Lenten days bring two images immediately to mind, at least to my own idle mind. The first is of the bishops' gathering that first established Lent in 325 during the great ecumenical council in the Turkish town of Isnik — then called Nicaea. Some of the bishops there had been mutilated in the persecutions of the emperors Maximin and Licinius….[The bishops]…ordered a time of fasting and penance lasting 40 days…presumably because Moses, Elijah, and Christ had fasted 40 days.
There are bishops maimed like those Nicean bishops today in China…When one of them, Ignatius Cardinal Kung, was released in 1985 after 30 years in prison, he was surprised to learn that the Church's Friday meat abstinence had been changed….While his internment had been a perpetual Lent, he thought the mortifications of his brethren in the West had been sustaining him. In fact, it had been the other way around….
Over the years, the nature of the Lenten fasts and penances varied, and not until the seventh century in the West was Ash Wednesday added so that Lent might last the full 40 days if Sundays were exempted. As early as the time of the Council of Nicaea, however, the Church in Jerusalem had kept Lent for eight five-day weeks. The word "Lent" comes from the Old English lencten, after the season of spring with its lengthening daylight….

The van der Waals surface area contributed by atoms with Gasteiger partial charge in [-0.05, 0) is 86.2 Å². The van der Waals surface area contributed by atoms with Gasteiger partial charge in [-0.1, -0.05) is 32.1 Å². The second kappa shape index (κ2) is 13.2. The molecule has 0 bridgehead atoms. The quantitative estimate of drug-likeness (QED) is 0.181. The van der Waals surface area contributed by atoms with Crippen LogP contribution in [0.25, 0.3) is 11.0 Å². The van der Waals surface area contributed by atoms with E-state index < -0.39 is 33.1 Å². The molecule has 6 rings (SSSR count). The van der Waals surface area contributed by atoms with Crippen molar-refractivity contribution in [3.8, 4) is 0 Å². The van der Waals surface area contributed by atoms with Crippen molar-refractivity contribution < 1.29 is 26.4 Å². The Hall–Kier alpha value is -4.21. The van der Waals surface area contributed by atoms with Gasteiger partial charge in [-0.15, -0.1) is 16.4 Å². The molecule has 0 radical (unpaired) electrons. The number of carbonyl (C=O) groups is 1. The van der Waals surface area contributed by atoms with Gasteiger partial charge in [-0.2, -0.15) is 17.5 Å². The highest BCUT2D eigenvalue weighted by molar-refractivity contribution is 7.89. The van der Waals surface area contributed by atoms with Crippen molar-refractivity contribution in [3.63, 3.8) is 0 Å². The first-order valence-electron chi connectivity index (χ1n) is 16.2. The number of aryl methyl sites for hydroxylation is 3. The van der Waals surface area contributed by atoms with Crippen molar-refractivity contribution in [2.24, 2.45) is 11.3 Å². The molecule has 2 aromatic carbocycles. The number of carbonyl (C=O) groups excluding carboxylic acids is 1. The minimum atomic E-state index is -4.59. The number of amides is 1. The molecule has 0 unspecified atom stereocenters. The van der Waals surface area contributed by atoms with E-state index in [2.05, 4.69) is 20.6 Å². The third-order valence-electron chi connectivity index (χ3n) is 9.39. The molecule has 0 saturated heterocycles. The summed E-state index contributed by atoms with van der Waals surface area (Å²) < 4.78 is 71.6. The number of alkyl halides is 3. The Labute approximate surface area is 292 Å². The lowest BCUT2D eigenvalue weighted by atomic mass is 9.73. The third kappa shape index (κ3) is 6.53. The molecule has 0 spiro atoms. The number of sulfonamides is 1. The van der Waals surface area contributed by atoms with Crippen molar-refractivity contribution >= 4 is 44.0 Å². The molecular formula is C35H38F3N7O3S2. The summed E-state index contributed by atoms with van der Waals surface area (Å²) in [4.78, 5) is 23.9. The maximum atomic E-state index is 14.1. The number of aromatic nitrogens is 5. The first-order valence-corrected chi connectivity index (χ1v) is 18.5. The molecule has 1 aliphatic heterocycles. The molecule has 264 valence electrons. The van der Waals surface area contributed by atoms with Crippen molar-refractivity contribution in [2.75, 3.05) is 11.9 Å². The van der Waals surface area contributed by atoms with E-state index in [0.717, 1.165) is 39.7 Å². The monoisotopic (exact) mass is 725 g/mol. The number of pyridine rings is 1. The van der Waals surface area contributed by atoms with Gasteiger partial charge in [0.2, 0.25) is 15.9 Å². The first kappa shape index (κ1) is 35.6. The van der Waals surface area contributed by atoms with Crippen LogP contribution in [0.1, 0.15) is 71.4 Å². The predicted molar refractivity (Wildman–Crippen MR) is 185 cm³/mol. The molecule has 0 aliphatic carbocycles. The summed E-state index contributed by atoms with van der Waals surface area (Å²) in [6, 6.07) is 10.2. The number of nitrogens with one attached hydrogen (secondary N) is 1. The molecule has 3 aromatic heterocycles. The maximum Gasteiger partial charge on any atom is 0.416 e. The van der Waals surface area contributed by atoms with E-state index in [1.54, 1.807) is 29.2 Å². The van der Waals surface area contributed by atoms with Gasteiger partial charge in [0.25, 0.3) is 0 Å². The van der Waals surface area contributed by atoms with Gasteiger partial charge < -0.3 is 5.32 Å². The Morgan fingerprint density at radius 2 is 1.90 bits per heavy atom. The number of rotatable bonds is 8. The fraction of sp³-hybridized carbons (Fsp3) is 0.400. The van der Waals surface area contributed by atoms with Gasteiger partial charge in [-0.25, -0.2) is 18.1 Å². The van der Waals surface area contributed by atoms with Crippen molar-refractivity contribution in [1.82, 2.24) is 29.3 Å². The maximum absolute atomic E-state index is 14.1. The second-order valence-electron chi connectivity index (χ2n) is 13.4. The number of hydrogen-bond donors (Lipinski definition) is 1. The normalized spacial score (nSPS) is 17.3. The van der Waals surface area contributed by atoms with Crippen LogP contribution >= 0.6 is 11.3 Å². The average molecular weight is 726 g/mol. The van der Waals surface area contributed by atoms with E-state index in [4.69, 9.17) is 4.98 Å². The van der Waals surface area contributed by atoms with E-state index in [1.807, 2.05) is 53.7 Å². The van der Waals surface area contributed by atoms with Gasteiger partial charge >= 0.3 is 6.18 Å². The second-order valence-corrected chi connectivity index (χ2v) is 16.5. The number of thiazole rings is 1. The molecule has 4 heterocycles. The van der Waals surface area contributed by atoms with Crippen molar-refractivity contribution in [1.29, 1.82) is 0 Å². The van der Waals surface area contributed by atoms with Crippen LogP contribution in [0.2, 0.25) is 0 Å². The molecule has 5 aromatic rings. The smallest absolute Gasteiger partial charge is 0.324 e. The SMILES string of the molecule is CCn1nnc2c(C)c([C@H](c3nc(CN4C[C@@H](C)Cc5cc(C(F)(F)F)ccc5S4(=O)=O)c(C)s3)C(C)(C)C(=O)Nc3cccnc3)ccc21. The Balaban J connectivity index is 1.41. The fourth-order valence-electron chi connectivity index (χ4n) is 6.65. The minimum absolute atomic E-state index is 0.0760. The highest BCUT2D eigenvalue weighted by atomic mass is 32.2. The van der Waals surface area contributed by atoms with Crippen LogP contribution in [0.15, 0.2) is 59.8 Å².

Modern man has had a long Lent. You could say it lasted the entire 20th century…..As a church, we have been mortified: By neglecting the intellectual case against Christ's cultured despisers; by trusting in bureaucracies and utopian movements; by imputing divine inspiration to private conceits; by slothfulness in the face of infanticide; by complacency about hunger and injustice; by grossly exaggerating the value of entertainers and professional athletes while neglecting spiritual heroes; by confusing tradition and nostalgia; by degrading our artistic patrimony; by banality in the pulpits; by scandals and refusing to speak of them as unspeakable; by the consecration of mediocrity; by voting for degenerate Caesars when we had the political power to dethrone them; by contempt for history; by impatience with God's unfathomable patience; by failing to give God thanks for the grace of living in a time of so many saints and miracles — in short, by softness in hard times….
Lent is a small familiarity with the inexhaustible drama of redemption in which eternity transfigures mortality: "[W]hen I am weak, then I am strong" (2 Corinthians)….[W]hen Lent is done, souls attain to the stature of heaven by having measured their own smallness….